Łukasz Rachel, Thomas Smith, 15 January 2016

Many candidate explanations for the low level of real interest rates have been put forward. Less progress has been made on bringing together the different hypotheses into a unifying framework, on quantifying their relative importance and on predicting the future path for real interest rates. This column attempts to fill that gap, and suggests that persistent shifts to global desired savings and investment are behind the bulk of the fall in real interest rates. Those trends are unlikely to unwind anytime soon, so that the global equilibrium rate is likely to remain low, perhaps settling at or below 1% in the medium to long-run.

Carlo Favero, Vincenzo Galasso, 18 October 2015

Demographic trends in Europe do not support empirically the secular stagnation hypothesis. Our evidence shows that the age structure of population generates less long-term growth but positive real rates. Policies for growth become very important. We assess the relevance of the demographic structure for the choice between macro adjustements and structural reforms. We show that middle aged and elderly individuals have a more negative view of reforms, competitiveness and globalization than young. Our results suggest that older countries -- in terms of share of elderly people -- should lean more towards macroeconomic adjustments, whereas younger nations will be more supportive of structural reforms.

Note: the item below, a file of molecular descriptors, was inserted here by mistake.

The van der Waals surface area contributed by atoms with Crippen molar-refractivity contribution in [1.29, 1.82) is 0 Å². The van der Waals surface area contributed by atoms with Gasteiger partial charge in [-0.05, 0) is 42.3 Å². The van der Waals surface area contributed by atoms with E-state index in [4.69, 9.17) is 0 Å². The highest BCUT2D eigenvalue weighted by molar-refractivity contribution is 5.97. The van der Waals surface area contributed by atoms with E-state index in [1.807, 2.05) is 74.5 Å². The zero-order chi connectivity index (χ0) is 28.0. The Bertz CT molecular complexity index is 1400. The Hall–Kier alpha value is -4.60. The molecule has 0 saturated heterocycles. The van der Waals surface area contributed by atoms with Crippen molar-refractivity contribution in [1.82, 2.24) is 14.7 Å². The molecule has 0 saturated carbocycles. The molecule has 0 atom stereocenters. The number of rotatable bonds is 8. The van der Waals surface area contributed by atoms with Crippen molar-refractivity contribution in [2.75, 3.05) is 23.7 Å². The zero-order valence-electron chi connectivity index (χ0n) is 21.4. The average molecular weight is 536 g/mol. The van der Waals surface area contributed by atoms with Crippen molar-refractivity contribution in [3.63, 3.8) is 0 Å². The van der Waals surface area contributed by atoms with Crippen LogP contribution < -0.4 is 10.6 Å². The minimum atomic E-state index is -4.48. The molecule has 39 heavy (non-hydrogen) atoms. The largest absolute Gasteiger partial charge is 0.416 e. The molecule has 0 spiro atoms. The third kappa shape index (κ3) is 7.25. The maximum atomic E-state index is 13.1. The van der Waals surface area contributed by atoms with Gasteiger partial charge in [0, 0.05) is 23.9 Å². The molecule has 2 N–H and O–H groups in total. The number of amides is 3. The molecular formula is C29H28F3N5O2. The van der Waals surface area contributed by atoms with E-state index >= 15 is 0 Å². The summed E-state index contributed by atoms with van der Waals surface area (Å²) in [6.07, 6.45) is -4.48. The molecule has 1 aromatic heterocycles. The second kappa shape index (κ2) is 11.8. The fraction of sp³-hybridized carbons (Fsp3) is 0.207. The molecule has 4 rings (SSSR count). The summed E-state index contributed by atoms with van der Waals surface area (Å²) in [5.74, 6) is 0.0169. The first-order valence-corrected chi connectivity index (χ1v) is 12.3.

Jeffrey Frankel, 24 December 2014

Commodity prices have been falling in the US. This column argues that monetary policy has played a determining role in the falling prices trend. Monetary tightening is highly anticipated in the US, which is likely to raise short-term interest rates. At the same time, the ECB and Bank of Japan have enhanced monetary stimulus through quantitative easing. As a result, the dollar has appreciated against the euro and the yen. In this way, commodities can be down in terms of dollars and up in terms of other currencies.

Jeffrey Frankel, 29 May 2008

Low inventory levels might seem to belie the theory that soaring commodity prices are attributable to low interest rates. In this column, Jeffrey Frankel defends his argument, pointing to production decisions and cross-country comparisons.

Jeffrey Frankel, 25 March 2008

The standard story for high commodity prices is rapid growth by China, India and company. But world growth is slowing, while commodity prices still hit new highs. This column suggests that the key may be low real interest rates.